Waiting for Putin

17 January 2019

The Russian president may provide a boost for his embattled Serbian counterpart in the short run, but beyond that the roles of the US, EU and China will be more decisive.

By Vladimir Gligorov

  • Serbian President Aleksandar Vučić will receive his Russian counterpart Vladimir Putin in Belgrade on January 17th.
  • Mr Vučić is hoping for support from Mr Putin, at a time of increasing protests against the government in Serbia.
  • The Serbian president is, however, playing a dangerous game. There are several examples of leaders in other CESEE countries turning to Mr Putin at times of crisis, and it rarely ends well for them.
  • The visit of Mr Putin may well shore up Mr Vučić’s position in the short run, especially as the EU and US appear less engaged in the region at present.
  • Beyond that though, the big decisions will be more influenced by the EU, the US and China. The latter is playing an ever more important role in the region in general and Serbia in particular.

Estragon: ‘Let's go.’ Vladimir: ‘We can't.’ Estragon: 'Why not?’ Vladimir:‘We're waiting for Godot.’ Estragon (despairingly): ‘Ah!’ (Samuel Beckett, Waiting for Godot)

There are politicians in the Western Balkans who have come to power with Western, US and EU, support, and try to stay in power with Russian President Vladimir Putin’s support. Milorad Dodik, who runs Republika Srpska in Bosnia and Herzegovina, is one successful, so far, example. Aleksandar Vučić, the President of Serbia, is attempting the same. Mr Putin is due to visit Serbia on January 17th. Everybody, opposition included, is waiting for his arrival with great expectations.

Mr Putin’s record, however, is not encouraging. In most cases, Mr Putin’s support, when extended, was not enough for embattled leaders to stay in power. The most important case in the Balkans is that of Vojislav Koštunica, the President of Yugoslavia (Serbia and Montenegro) and the Prime Minister of Serbia. He had strong support from the West to topple Slobodan Milošević, while Putin’s support, which he sought and received, was not enough to keep him in power after Kosovo declared independence in 2008. The most recent example is that of Nikola Gruevski, the Prime Minister of Macedonia, who came to power and stayed in charge of the country for a decade or so with the support of the United States and the EU, but lost elections and then recently fled the country (as an asylum seeker in Hungary) despite Russia’s support.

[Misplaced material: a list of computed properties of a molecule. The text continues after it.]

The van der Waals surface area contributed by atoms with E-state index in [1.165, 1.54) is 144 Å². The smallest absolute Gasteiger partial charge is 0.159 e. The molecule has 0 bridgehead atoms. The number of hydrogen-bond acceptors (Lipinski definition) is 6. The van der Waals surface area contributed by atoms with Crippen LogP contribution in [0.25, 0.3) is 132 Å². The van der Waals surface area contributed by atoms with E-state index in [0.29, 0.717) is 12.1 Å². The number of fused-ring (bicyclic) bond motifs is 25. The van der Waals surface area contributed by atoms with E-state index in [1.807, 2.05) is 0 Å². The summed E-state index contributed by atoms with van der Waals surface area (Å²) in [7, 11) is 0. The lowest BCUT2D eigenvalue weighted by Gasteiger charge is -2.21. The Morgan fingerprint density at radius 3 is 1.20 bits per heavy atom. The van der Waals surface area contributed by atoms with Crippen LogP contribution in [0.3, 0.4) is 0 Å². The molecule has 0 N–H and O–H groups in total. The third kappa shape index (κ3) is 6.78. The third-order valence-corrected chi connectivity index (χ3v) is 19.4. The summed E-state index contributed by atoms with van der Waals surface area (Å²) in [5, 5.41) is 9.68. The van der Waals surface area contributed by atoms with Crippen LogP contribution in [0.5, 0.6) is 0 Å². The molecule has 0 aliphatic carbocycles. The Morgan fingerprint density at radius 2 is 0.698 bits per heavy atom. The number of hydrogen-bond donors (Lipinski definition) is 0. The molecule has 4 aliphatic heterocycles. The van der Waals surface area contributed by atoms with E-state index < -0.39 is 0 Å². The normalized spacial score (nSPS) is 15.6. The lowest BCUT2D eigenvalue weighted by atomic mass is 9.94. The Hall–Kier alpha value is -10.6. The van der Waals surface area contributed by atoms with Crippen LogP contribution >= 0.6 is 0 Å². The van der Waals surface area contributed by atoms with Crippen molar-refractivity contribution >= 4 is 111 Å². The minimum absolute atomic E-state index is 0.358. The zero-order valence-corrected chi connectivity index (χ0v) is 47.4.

A cunning counterexample is that of Milo Đukanović, the President and Prime Minister of Montenegro, who declined Mr Putin’s offer of support. He was a protégé of the US initially, and a Eurosceptic, but chose the pro-EU policy ahead of Montenegro’s secession from Serbia, and eventually led his country into membership of NATO against strong objections from Mr Putin. Montenegro is also the frontrunner candidate country for membership in the EU – which is stunning given Montenegro’s historical pro-Russian sentiment, and significant Russian investments in Montenegrin real estate and tourism.

Vučić is playing a dangerous game

Mr Vučić is now treading the path that has led others to political defeat. Why is the support of Putin being sought and why has it been almost regularly unhelpful so far? To understand this, the Ukrainian example is instructive. Take an authoritarian leader in a presidential system, but which is nominally democratic (which is to say holds regular elections). At some point, the odds of a legitimacy crisis erupting will increase if the leader is defying the public will in one way or another – in the Ukrainian case with respect to EU integration.

At that point, one option the embattled leader may choose is Mr Putin’s support. If the leader is Mr Putin’s ally to begin with, as in the case of Belarus’ Alexander Lukashenko, Mr Putin’s additional or renewed support has a good chance to be enough for the opposition to be crushed. If not, then Mr Putin’s chances of success are much lower. In the case of Viktor Yanukovych in Ukraine, as in the case of Mr Gruevski, fleeing the country proved the only option left to stay out of prison. The key lesson then is that an aspiring authoritarian leader that turns away from pro-Western policies and seeks Putin’s support to stay in power when facing a legitimacy crisis in the streets has more often than not diminishing chances of surviving in power.